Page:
Rumi’s Caravan nurtures a ‘community of the spirit’ — but not quite the type the poet likely wanted

Rumis Caravan/Courtesy

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On Saturday, Rumi’s Caravan of poets filed through the gray stone horseshoe of the entrance to the First Unitarian Church of Oakland.

It wasn’t the first time the travelers had made their way into a wholly new venue, unsure of what to expect, nor will it be the last. For nearly 20 years, the group has ventured far and wide from its base in Sebastopol to build a sense of community through the recitation of memorized poetry. The event follows no predetermined order or script; instead, speakers stand when moved to do so and recite poems they’ve committed to memory.

The church abounded with flowing gray locks allowed to grow out, billowing pants and jangling bracelets. The space was overwhelmingly white in terms of both audience and performers, which felt rather inappropriate for the celebration of an oral tradition predicated on the works of a renowned Persian poet. To the Caravan’s credit, the speakers carefully strayed from appropriation and worked toward appreciation, acknowledging the source material of each poem that was fully read.

Clad in an ornate blue shawl, Maya Spector served as the closest the show came to having a host for the night. Spector introduced the event as, in Rumi’s words, “a community of the spirit.” She proceeded to explain the mission of the Caravan in ambiguous words, casting ideal types that carried a mystical quality but lacked grounding or a comprehensible direction. The Caravan aims to “restore the soul of the world by bringing back the oral tradition,” she said, smiling.

While at times deceptively so, the Caravan’s gleaming promises did occasionally find grounding in the pure and abundantly evident reverence of its performers for their material. Doug von Koss, a longtime member of the Caravan, provided some of the most heartfelt renditions of the evening, the words slipping from his lips as easily as if they were conceived on the spot.

In addition to selections — including picks from Juan Ramón Jiménez (“I Am Not I”) and Rumi — von Koss related two original pieces: “True North” and “Poetry Body and Fender Repair.” The former expounded gracefully upon the theme of finding direction, as begun by other performers who tapped into such pieces as William Stafford’s “Allegiances” and Annie Dillard’s “No One But Us.” “Say, thank you for this unfolding,” von Koss lilted gently.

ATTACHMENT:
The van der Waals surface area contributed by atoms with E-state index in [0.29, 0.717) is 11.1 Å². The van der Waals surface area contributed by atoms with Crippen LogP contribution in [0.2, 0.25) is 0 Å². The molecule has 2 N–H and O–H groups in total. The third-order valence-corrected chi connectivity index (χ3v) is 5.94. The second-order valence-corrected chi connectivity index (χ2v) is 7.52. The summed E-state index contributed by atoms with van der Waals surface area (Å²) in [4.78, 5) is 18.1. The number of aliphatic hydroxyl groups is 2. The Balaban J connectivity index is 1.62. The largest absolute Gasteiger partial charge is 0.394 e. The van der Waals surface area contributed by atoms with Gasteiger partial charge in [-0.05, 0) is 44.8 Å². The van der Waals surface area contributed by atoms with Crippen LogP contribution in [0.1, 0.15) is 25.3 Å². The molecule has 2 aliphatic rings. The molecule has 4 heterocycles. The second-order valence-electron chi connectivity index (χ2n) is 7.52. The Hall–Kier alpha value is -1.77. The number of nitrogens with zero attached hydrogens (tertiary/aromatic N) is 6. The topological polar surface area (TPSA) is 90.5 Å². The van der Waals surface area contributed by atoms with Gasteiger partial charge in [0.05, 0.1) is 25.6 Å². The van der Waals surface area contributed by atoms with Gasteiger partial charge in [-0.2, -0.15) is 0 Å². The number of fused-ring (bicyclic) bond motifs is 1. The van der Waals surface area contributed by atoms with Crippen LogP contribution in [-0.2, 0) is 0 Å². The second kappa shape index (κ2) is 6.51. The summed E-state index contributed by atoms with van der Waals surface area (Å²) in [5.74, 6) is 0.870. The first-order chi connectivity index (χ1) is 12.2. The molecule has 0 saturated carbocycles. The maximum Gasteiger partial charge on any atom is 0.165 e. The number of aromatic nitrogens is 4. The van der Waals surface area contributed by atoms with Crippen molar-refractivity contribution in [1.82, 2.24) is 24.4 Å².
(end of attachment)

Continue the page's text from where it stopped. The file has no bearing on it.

The latter provided an air of self-awareness and comedic relief at just the right time, when the layering of inspirational picks began to verge on indulgent. The piece tells the brief tale of a faulty poem: “My poem has a slow leak,” von Koss grinned.

Besides von Koss, the underacknowledged star of the show was Oakland-based cellist Suellen Primost. Primost provided seamless accompaniment to the readings, switching without hesitation from her cello to a variety of other instruments (including, at one point, a branch with leaves, which she rustled for dramatic effect) to match the mood set by the speaker. It was easy to forget that Suellen was there, so naturally did her crescendos match the meter of the central performers. Yet she provided the foundation for the magical moments.

Neither viewer nor performer knew what was to come next (though, in 20 years of performing such shows, one expects they’ve assumed a more regular rhythm than the artists may have let on), encouraging the audience to sit back and allow the poetry to take its proper course. This provided an atmosphere ripe with the potential to disrupt paradigms, to —as Louise Erdrich writes in “Advice to Myself” (recounted during the evening) — find a poem that “destroys / the insulation between yourself and your experience.”

The prospect of charting new territory, however, met an impasse in the narrowness of the Caravan’s demographics. For a show striving for inclusivity, the performance provided minimal points of entry for audiences who are not elderly white people, having been curated and deemed significant by precisely that bracket. The show failed to represent many of the cultural traditions from which the poems themselves arise.

Sufi dancer Chelsea Rose marked the midway point of the event. Embraced by the flowing, white layers of her floor-length dress, Rose closed her eyes and spun in circles before the audience, never once pausing for affirmation that her somewhat unorthodox performance was resonating. For many, it very well might not have been. But when she finished twirling, standing remarkably steadily, lips upturned slightly, and took a final bow, everybody clapped appreciatively. “We may not have understood it,” the applause seemed to say, “but at least it was new.”

Contact Ryan Tuozzolo at [email protected].